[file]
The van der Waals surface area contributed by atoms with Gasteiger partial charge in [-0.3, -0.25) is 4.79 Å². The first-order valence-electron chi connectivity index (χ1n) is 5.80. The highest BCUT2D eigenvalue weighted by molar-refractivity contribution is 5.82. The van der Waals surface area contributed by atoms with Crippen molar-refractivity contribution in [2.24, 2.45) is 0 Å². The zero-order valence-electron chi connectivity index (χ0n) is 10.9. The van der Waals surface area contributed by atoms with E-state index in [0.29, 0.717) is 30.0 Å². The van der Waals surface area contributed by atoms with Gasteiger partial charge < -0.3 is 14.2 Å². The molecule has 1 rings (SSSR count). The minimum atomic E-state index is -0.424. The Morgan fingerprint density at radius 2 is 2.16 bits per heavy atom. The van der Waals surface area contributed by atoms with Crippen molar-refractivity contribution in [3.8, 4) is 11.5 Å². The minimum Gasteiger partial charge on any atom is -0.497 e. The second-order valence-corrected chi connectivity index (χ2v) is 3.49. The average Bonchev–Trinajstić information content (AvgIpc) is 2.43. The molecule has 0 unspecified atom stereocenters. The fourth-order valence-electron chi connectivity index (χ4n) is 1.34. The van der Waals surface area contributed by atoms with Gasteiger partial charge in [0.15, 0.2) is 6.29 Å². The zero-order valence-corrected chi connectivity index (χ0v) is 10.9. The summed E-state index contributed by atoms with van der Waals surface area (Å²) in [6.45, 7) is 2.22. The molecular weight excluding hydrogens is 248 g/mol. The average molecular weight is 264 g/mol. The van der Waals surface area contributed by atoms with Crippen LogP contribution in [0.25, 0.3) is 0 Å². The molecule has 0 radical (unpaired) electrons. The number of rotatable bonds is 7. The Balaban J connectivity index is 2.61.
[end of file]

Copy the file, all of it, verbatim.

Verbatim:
The van der Waals surface area contributed by atoms with Gasteiger partial charge in [-0.3, -0.25) is 4.79 Å². The first-order valence-electron chi connectivity index (χ1n) is 5.80. The highest BCUT2D eigenvalue weighted by molar-refractivity contribution is 5.82. The van der Waals surface area contributed by atoms with Crippen molar-refractivity contribution in [2.24, 2.45) is 0 Å². The zero-order valence-electron chi connectivity index (χ0n) is 10.9. The van der Waals surface area contributed by atoms with E-state index in [0.29, 0.717) is 30.0 Å². The van der Waals surface area contributed by atoms with Gasteiger partial charge < -0.3 is 14.2 Å². The molecule has 1 rings (SSSR count). The minimum atomic E-state index is -0.424. The Morgan fingerprint density at radius 2 is 2.16 bits per heavy atom. The van der Waals surface area contributed by atoms with Crippen molar-refractivity contribution in [3.8, 4) is 11.5 Å². The minimum Gasteiger partial charge on any atom is -0.497 e. The second-order valence-corrected chi connectivity index (χ2v) is 3.49. The average Bonchev–Trinajstić information content (AvgIpc) is 2.43. The molecule has 0 unspecified atom stereocenters. The fourth-order valence-electron chi connectivity index (χ4n) is 1.34. The van der Waals surface area contributed by atoms with Gasteiger partial charge in [0.15, 0.2) is 6.29 Å². The zero-order valence-corrected chi connectivity index (χ0v) is 10.9. The summed E-state index contributed by atoms with van der Waals surface area (Å²) in [6.45, 7) is 2.22. The molecular weight excluding hydrogens is 248 g/mol. The average molecular weight is 264 g/mol. The van der Waals surface area contributed by atoms with Crippen LogP contribution in [0.25, 0.3) is 0 Å². The molecule has 0 radical (unpaired) electrons. The number of rotatable bonds is 7. The Balaban J connectivity index is 2.61.